Progression is one of the most fundamental principles in design. It’s used to create interest, variety and mood by varying elements like size or color across an object/room, etc. You can even achieve this with your candles on a simple tray.

  • Transition

Transition is a little more difficult to define than repetition and progression. Transition has an easier flow, so the eye naturally glides from one area into another with less effort. One common form of transition would be using curved lines, like those found in arched doorways or winding paths that guide you through this space effectively without feeling too jarring for visitors’ eyes.

By including these 3 factors that are repetition, progression and transition, one can easily achieve rhythm in their project


Emphasis means creating a focal point. Every room or space has its own focal point. It can be an architectural object like the fireplace or oversized artwork in one’s home. Yet there are other ways to add emphasis, such as color use on wall surfaces. For example, using neutral tones with bold patterns will make them stand out more than if they were plain white walls throughout your entire house.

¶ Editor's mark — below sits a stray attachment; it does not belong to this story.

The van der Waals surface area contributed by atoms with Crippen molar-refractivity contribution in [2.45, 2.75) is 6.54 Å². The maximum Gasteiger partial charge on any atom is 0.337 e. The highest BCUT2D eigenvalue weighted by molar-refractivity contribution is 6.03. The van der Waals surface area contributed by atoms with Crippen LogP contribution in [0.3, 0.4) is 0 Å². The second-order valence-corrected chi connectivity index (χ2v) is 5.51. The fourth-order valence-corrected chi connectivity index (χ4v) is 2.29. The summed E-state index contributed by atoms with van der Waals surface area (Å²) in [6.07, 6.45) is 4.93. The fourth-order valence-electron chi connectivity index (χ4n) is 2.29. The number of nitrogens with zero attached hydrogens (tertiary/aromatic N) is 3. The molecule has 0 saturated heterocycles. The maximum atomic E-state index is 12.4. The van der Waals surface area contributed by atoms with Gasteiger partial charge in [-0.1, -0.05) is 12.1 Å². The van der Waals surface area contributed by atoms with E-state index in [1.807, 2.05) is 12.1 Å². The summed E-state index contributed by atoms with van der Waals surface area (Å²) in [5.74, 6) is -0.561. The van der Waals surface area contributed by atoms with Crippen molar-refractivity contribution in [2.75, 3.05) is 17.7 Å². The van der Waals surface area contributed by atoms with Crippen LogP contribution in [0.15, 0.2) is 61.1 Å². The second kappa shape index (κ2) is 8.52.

A great way designers accomplish this goal without overdoing it too much would involve highlighting specific features. Within their designs, by strategically placing accent pieces which can include anything from objects down to specially designed lighting fixtures.


A simple way to add contrast in your room is through color. Nothing creates a visual impact quite like using black and white. Another popular option for homeowners on a budget would be brown furniture with cream upholstery. Another technique you can use is having one large mirror above each sofa and side table as well. Two square ottomans sitting around below them at either end. Place an elegant roundabout stand-alone piece next time. This will give off more contrasting shapes while remaining eye catching.